Recent Stage Collapses Highlight Need for All Live Event Companies to Have Top-Quality Insurance
The summer of 2011 was a rollercoaster season for organizers of outdoor music festivals all over the world. Over a span of just five weeks in July and August, extreme weather caused four stage or equipment collapses at major music festivals in North America and Europe, resulting in untold millions of dollars of equipment damage. These catastrophes underscore the importance for every touring production company, band, rental houses and event organizer to have a comprehensive insurance policy for their equipment.
Weather-related stage and equipment collapses occurred at the Indiana State Fair in Indianapolis, the Cisco Ottawa Bluesfest, the Brady Block Party in Tulsa, OK, and Pukkelpop Festival in Belgium. According to Scott Carroll, Executive Vice President of Take1 Insurance, these types of incidents are exactly what live event producers, touring companies, rental houses, band managers, and film and television production companies need to be prepared for.
“As musicians continue to expand their touring seasons, to make up for lost revenue from declining album sales, it is increasingly important for all parties involved to have specialized insurance in case of an incident, especially for outdoor events,” said Carroll. “Weather is always a factor in stage design as well as in our insurance risk assessment. As evidenced by several unfortunate incidents this summer, extreme weather is becoming more commonplace, so touring and production companies simply cannot afford to risk not insuring the stage, sound, lighting and video equipment that is often worth into the millions of dollars.”
In recent years music tours large and small have begun using more elaborate staging, often including live cameras, video walls and dozens of lights with elaborate orchestration. Carroll contends that with all of the planning and engineering that go into these stunning stage designs, a comprehensive insurance policy is as important as the equipment itself.
Just last summer, live video capture and playback company Chaos Visual Productions found out how lucky they were to have Take1 as their insurance provider when a $1 million video wall was utterly destroyed in a flash wind and rain storm at Hersheypark Stadium in Hershey, PA. In a span of 60 seconds the conditions went from calm and overcast to pouring rain with gusts of wind strong enough to whip the video wall around like a sheet hanging on a clothesline. Take1 fully covered the loss.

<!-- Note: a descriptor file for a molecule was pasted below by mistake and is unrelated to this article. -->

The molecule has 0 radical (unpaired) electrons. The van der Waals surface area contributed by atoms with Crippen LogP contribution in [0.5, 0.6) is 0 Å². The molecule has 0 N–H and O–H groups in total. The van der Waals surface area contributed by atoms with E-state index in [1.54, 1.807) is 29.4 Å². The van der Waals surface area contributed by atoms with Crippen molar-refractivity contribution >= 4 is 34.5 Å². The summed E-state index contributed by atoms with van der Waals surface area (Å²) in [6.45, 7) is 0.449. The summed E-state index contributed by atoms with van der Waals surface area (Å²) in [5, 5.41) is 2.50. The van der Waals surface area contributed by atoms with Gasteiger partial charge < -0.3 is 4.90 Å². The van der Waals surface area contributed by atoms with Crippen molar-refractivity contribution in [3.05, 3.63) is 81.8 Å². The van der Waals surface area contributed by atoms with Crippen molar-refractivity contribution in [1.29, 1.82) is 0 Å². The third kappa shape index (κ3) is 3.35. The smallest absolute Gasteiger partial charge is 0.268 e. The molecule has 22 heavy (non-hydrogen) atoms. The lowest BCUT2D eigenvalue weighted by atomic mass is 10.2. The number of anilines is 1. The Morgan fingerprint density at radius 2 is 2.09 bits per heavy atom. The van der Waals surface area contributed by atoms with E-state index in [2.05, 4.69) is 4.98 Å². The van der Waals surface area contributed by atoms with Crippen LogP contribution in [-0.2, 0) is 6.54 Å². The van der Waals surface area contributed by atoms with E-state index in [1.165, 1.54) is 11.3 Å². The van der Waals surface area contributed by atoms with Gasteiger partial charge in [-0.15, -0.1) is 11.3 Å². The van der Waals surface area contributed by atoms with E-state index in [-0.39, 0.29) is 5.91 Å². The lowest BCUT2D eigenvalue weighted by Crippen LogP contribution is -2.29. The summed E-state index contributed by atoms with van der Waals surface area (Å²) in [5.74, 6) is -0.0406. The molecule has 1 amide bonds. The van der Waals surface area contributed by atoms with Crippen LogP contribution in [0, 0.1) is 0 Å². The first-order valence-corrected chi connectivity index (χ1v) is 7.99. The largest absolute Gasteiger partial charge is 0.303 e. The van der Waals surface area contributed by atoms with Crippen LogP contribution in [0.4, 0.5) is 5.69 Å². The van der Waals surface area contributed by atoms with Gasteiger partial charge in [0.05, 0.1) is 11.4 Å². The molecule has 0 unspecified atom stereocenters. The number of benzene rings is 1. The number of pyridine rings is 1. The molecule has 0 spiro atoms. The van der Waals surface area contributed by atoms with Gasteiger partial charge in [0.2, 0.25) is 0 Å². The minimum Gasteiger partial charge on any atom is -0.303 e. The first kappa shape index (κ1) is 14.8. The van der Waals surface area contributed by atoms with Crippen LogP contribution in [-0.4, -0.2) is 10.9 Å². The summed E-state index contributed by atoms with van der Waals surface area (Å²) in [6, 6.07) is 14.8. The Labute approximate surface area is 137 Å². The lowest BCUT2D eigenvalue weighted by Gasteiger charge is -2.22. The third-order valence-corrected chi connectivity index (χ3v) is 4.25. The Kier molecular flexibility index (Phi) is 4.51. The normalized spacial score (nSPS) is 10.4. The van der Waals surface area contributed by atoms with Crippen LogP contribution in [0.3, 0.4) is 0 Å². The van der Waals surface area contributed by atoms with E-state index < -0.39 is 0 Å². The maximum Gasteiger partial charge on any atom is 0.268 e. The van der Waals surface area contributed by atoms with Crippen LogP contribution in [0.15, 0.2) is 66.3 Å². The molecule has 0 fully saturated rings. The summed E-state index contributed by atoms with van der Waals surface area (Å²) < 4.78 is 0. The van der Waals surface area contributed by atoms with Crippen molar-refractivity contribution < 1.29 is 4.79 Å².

And the devastating monetary effects of such incidents aren’t lost on the artists, either. After the main stage collapsed at Pukkelpop Festival in Belgium during a performance by the American band the Smith Westerners, the band said on Twitter, “Almost got crushed by the trees, I hope Pukkelpop has insurance because all our equipment is broken.” It may have been covered, but maybe not. If they get their own insurance policy with Take1, they won’t have to take that chance.
Carroll is quick to point out that insurance for an outdoor event is not the same as insurance for a company who sometimes performs or works at outside events. He also notes that as staging systems are increasingly upgraded to bring the look and feel of indoor events to the outdoors, the insurance industry needs to study the underwriting issues and learn new questions that need to be addressed, as well as possibly introducing stricter risk mitigation requirements from clients.
Take1’s specialty program has designed inland marine coverage, among other specialty coverages for the entertainment industry, that automatically applies everywhere in the world, without the need for additional riders or endorsements. It eliminates co-insurance, thus protecting 100% of the insured value of the equipment covered; provides automatic replacement cost valuation; allows for separate limits in key individual coverage areas like owned equipment, equipment rented from others, equipment in the insured’s Care Custody and Control (CCC), and equipment in transit; flood coverage for equipment in transit; and blanket limits that eliminate the need for clients’ to itemize each and every piece of equipment, cable, LED panel, etc. being covered.